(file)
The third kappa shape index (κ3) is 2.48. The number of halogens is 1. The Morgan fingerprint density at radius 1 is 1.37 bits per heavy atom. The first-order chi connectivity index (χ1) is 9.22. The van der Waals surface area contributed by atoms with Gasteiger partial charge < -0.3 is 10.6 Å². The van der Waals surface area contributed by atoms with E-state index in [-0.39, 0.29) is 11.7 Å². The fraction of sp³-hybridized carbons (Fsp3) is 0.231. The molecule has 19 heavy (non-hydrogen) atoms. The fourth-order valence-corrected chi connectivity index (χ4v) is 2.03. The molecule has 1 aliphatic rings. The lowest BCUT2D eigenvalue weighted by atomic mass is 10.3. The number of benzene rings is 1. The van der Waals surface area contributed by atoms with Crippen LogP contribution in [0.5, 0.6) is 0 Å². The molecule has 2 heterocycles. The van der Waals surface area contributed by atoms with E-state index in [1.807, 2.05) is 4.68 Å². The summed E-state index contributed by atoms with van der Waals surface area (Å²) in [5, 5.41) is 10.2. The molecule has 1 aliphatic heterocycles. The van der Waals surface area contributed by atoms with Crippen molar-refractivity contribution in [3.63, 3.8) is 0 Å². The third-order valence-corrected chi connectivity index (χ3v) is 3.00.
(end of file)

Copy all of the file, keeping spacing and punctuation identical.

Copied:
The third kappa shape index (κ3) is 2.48. The number of halogens is 1. The Morgan fingerprint density at radius 1 is 1.37 bits per heavy atom. The first-order chi connectivity index (χ1) is 9.22. The van der Waals surface area contributed by atoms with Gasteiger partial charge < -0.3 is 10.6 Å². The van der Waals surface area contributed by atoms with E-state index in [-0.39, 0.29) is 11.7 Å². The fraction of sp³-hybridized carbons (Fsp3) is 0.231. The molecule has 19 heavy (non-hydrogen) atoms. The fourth-order valence-corrected chi connectivity index (χ4v) is 2.03. The molecule has 1 aliphatic rings. The lowest BCUT2D eigenvalue weighted by atomic mass is 10.3. The number of benzene rings is 1. The van der Waals surface area contributed by atoms with Crippen LogP contribution in [0.5, 0.6) is 0 Å². The molecule has 2 heterocycles. The van der Waals surface area contributed by atoms with E-state index in [1.807, 2.05) is 4.68 Å². The summed E-state index contributed by atoms with van der Waals surface area (Å²) in [5, 5.41) is 10.2. The molecule has 1 aliphatic heterocycles. The van der Waals surface area contributed by atoms with Crippen molar-refractivity contribution in [3.63, 3.8) is 0 Å². The third-order valence-corrected chi connectivity index (χ3v) is 3.00.